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Disability of Written Language and AS: Phone a Friend

08 Sep

Most individuals with ASD struggle with writing. Issues with letter formation, spacing, reversals, a preference for printing or cursive, holding the utensil with an appropriate (even if not effective) grasp are well-documented and responsive to treatment. But, there are steps before all of that — the thoughts that float around in our brain that almost magically travel from our brain down to our arm and out of our finger tips onto paper — that receive less attention, less treatment, and less credence.

This issue has plagued a client for his entire school career and my level of frustration with the school district’s inability to understand the collateral impacts of his learning disability of written expression is reaching a breaking point. The challenge is almost as untenable as the solution, so, in part, I can understand the school district’s struggles. But, year after year, a now-sixth-grade student whose IQ is average, whose state test scores are approaching standard, and whose verbal expression of knowledge is a strength, can only write a THREE WORD SENTENCE.

He was just assigned an essay.

I ask you: How much money would you bet on this not going so well? (Yes, he has an IEP, yes the school works hard with him, yes his parents work harder).

I will be honest, I don’t have the answers to this issue. I have NO idea how to teach someone to slow their thoughts down, to organize their thoughts, to think about the appropriate topic in general. I’ve suggested verbal transmission of knowledge (i.e. oral answers, tape recording answers) and the use of graphic organizers to help put thoughts in order.

I’m not asking for a solution, I’m asking for help. How do I communicate this issue to schools more effectively? I’m failing in this regarding, and I’d love help any way it comes.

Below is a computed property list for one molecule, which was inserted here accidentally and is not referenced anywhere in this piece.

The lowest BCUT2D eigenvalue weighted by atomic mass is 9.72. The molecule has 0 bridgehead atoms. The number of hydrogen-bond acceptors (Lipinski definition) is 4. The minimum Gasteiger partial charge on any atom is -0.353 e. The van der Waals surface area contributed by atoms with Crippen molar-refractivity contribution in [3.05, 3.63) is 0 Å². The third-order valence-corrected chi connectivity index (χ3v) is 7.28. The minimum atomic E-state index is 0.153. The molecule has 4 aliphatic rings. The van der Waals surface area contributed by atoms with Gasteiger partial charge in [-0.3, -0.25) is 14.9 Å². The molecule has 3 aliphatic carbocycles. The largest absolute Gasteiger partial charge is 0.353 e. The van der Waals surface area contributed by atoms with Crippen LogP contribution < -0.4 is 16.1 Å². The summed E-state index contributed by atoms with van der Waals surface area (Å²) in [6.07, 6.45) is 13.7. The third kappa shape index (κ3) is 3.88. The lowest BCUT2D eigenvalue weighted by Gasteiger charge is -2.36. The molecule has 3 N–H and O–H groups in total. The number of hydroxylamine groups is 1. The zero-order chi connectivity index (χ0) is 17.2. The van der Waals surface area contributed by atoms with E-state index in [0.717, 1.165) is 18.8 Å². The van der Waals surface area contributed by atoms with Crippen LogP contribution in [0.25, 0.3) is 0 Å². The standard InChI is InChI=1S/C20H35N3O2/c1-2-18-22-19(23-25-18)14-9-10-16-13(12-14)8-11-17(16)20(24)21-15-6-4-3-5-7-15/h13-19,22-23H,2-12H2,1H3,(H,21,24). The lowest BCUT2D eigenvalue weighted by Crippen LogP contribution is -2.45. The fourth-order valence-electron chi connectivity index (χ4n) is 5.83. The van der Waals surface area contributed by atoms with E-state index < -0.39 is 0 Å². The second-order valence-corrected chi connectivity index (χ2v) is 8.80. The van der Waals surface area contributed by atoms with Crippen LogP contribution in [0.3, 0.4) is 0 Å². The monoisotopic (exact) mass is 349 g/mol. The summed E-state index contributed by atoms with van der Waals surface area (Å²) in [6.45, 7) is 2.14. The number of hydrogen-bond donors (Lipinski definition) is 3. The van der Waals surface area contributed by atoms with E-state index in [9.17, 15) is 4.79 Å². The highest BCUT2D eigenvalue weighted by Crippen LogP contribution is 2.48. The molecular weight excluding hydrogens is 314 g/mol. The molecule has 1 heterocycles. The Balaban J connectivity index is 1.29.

So would Noah.

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2 Comments

Posted by on September 8, 2010 in ASD in the Schools

 

2 responses to “Disability of Written Language and AS: Phone a Friend

  1. Liz Ditz

    September 9, 2010 at 4:12 PM

    Found your blog through a tweet, looking forward to getting to know you better.

    One thing that others have found helpful: videotaping the child’s struggle to complete the assignment.

    Another thing I did with my NT-but-dyslexic girl before her voice had matured enough to use Dragon Naturally Speaking: she would dictate to me and I typed (Mommy Naturally Speaking). Then I’d print out the dictation, cut it up into “ideas” & use our 6 foot sliding glass door as a space to arrange the ideas. She would use wipe-off markers to draw connections etc.

    Hope both of these helps.

     
    • jholverstott

      September 10, 2010 at 2:37 AM

      Thanks, Liz, I am very familiar with Dragon Speak, so thanks for the reminder. More and more ways to chip away at reducing one of the struggles of written output are always good for me to gather!

       

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